Passer montanus (2)
|The Tree Sparrow has a large range; the total size has not yet been quantified, but includes at least 48,000 km˛ in Africa alone. The total population is also unknown, but includes an estimated 52–96 million individuals in Europe. Although population trends have not been evaluated, the species is not believed to approach the thresholds for the population decline criterion of the IUCN Red List (that is, declining more than 30 percent in ten years or three generations). For these reasons, the species is evaluated at the global level as "least concern".|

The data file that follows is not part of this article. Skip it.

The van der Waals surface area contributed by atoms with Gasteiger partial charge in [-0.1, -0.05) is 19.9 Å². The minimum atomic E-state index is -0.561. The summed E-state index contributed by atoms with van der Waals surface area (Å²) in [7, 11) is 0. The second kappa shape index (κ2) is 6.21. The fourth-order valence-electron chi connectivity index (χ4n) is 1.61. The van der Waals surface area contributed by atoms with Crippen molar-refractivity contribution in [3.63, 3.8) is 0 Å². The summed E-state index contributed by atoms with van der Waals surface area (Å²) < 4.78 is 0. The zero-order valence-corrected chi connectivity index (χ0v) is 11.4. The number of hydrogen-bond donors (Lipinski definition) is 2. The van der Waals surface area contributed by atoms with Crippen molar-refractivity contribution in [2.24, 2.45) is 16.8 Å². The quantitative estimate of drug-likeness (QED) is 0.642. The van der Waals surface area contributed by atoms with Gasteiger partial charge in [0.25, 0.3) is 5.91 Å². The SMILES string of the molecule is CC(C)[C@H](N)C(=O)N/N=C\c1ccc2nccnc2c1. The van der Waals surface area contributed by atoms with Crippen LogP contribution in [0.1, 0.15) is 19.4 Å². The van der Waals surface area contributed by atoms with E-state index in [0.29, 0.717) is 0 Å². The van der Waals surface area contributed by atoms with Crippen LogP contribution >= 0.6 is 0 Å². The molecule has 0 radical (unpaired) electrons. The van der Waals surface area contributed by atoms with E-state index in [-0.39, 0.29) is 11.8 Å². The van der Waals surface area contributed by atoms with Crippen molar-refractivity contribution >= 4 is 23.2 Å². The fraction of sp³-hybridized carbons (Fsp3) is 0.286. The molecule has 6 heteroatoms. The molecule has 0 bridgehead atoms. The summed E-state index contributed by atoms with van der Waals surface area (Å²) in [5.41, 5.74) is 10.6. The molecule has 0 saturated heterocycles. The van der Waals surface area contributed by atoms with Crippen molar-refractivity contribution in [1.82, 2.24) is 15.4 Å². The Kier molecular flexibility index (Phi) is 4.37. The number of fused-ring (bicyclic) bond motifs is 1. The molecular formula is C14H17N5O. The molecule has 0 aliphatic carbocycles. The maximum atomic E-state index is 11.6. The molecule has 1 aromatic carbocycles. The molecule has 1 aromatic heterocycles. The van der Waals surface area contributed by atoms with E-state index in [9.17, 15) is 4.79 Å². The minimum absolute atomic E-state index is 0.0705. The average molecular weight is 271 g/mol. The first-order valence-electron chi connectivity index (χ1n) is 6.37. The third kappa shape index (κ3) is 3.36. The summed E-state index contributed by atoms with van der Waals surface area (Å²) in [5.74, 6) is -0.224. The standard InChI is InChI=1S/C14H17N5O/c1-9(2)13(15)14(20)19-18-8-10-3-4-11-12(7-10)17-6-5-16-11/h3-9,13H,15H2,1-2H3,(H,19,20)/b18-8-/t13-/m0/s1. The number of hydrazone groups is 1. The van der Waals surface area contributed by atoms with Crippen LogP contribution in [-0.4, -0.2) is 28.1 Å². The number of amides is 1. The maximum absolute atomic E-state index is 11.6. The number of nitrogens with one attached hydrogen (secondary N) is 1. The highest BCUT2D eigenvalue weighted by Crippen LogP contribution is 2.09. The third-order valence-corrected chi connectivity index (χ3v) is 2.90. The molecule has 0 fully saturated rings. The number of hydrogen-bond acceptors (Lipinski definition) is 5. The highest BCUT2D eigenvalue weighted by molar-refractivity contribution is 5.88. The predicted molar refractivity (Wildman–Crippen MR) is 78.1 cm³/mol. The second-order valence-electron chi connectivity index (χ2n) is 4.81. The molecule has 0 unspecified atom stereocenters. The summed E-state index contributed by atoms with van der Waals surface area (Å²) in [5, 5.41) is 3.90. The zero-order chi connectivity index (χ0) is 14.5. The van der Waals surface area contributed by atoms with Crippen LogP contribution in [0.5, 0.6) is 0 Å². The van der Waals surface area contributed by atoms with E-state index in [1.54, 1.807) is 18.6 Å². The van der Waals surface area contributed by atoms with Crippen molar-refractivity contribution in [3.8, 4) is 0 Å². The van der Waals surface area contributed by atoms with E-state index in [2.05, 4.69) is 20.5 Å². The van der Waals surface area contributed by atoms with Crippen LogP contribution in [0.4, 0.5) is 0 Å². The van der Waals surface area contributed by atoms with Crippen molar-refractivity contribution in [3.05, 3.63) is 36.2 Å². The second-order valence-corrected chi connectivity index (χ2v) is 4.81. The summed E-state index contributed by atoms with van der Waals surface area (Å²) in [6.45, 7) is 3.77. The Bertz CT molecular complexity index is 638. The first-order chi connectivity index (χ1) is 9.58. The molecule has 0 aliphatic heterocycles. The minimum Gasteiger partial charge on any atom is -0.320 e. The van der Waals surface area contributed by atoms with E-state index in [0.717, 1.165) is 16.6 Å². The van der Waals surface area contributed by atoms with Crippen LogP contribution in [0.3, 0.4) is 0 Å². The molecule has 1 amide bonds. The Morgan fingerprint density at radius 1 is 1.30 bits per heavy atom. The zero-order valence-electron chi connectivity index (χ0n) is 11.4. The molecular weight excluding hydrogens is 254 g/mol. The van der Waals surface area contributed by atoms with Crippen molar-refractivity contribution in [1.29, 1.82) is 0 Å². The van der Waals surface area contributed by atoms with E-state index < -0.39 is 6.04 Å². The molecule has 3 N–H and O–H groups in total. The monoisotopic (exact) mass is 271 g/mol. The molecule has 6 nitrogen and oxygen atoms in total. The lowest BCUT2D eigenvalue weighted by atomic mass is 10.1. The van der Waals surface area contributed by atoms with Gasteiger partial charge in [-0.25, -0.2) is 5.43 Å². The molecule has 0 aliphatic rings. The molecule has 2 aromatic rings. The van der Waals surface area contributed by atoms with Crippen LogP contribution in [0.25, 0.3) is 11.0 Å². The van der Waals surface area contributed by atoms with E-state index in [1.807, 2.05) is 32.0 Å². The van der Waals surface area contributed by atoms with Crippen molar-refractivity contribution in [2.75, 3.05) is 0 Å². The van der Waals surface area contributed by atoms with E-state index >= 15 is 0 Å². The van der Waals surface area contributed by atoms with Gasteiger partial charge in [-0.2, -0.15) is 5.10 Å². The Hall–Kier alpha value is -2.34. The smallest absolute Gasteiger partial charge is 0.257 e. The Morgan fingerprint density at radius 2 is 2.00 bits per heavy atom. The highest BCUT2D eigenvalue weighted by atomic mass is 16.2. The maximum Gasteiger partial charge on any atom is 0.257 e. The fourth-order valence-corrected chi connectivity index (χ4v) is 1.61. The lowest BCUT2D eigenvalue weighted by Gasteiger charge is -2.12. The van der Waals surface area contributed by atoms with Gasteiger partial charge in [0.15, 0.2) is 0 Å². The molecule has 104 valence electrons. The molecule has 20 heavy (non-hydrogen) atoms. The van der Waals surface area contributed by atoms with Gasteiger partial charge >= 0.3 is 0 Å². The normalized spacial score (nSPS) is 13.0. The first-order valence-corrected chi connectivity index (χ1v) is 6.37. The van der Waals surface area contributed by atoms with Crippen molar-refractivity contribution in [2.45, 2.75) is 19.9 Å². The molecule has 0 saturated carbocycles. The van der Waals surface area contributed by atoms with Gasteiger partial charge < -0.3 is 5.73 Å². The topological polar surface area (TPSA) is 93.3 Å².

Although the Tree Sparrow has been expanding its range in Fennoscandia and eastern Europe, populations have been declining in much of western Europe, a trend reflected in other farmland birds farmland birds such as the Skylark, Corn Bunting and Northern Lapwing. From 1980 to 2003, common farmland bird numbers fell by 28%. The collapse in populations seems to have been particularly severe in Great Britain, where there was a 95% decline between 1970 and 1998, and Ireland, which retains only 1,000-1,500 pairs. Breeding performance has improved substantially as population sizes have decreased, suggesting that decreases in productivity were not responsible for the decline and that survival was the critical factor. The large decline in Tree Sparrow numbers is probably the result of agricultural intensification and specialisation, particularly the increased use of herbicides and a trend towards autumn-sown crops (at the expense of spring-sown crops that produce stubble fields in winter). The change from mixed to specialised farming and the increased use of insecticides has reduced the amount of insect food available for nestlings.